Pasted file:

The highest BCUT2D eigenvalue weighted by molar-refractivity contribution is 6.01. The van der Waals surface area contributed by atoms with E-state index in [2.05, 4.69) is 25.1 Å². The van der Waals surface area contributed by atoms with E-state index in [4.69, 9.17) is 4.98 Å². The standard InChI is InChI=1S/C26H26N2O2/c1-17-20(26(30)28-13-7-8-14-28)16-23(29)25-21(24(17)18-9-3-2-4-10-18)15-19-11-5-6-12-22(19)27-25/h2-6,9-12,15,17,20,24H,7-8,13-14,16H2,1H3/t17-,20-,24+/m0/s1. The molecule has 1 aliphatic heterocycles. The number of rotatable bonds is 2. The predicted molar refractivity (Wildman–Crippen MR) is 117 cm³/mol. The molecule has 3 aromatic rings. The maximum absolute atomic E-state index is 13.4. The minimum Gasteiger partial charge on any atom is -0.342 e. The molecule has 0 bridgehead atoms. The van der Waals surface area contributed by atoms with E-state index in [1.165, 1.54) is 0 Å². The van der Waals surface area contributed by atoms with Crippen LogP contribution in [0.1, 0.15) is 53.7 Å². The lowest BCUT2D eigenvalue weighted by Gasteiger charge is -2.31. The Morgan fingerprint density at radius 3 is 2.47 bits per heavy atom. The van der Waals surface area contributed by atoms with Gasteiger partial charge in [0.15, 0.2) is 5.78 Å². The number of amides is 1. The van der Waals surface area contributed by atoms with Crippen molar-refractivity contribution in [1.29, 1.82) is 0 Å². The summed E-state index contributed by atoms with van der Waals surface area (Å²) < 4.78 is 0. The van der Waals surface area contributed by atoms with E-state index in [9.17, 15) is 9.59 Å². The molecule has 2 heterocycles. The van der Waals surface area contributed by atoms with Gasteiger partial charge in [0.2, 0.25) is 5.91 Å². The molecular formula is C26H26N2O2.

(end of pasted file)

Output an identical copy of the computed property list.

The highest BCUT2D eigenvalue weighted by molar-refractivity contribution is 6.01. The van der Waals surface area contributed by atoms with E-state index in [2.05, 4.69) is 25.1 Å². The van der Waals surface area contributed by atoms with E-state index in [4.69, 9.17) is 4.98 Å². The standard InChI is InChI=1S/C26H26N2O2/c1-17-20(26(30)28-13-7-8-14-28)16-23(29)25-21(24(17)18-9-3-2-4-10-18)15-19-11-5-6-12-22(19)27-25/h2-6,9-12,15,17,20,24H,7-8,13-14,16H2,1H3/t17-,20-,24+/m0/s1. The molecule has 1 aliphatic heterocycles. The number of rotatable bonds is 2. The predicted molar refractivity (Wildman–Crippen MR) is 117 cm³/mol. The molecule has 3 aromatic rings. The maximum absolute atomic E-state index is 13.4. The minimum Gasteiger partial charge on any atom is -0.342 e. The molecule has 0 bridgehead atoms. The van der Waals surface area contributed by atoms with E-state index in [1.165, 1.54) is 0 Å². The van der Waals surface area contributed by atoms with Crippen LogP contribution in [0.1, 0.15) is 53.7 Å². The lowest BCUT2D eigenvalue weighted by Gasteiger charge is -2.31. The Morgan fingerprint density at radius 3 is 2.47 bits per heavy atom. The van der Waals surface area contributed by atoms with Gasteiger partial charge in [0.15, 0.2) is 5.78 Å². The number of amides is 1. The van der Waals surface area contributed by atoms with Crippen molar-refractivity contribution in [1.29, 1.82) is 0 Å². The summed E-state index contributed by atoms with van der Waals surface area (Å²) < 4.78 is 0. The van der Waals surface area contributed by atoms with E-state index in [9.17, 15) is 9.59 Å². The molecule has 2 heterocycles. The van der Waals surface area contributed by atoms with Gasteiger partial charge in [0.2, 0.25) is 5.91 Å². The molecular formula is C26H26N2O2.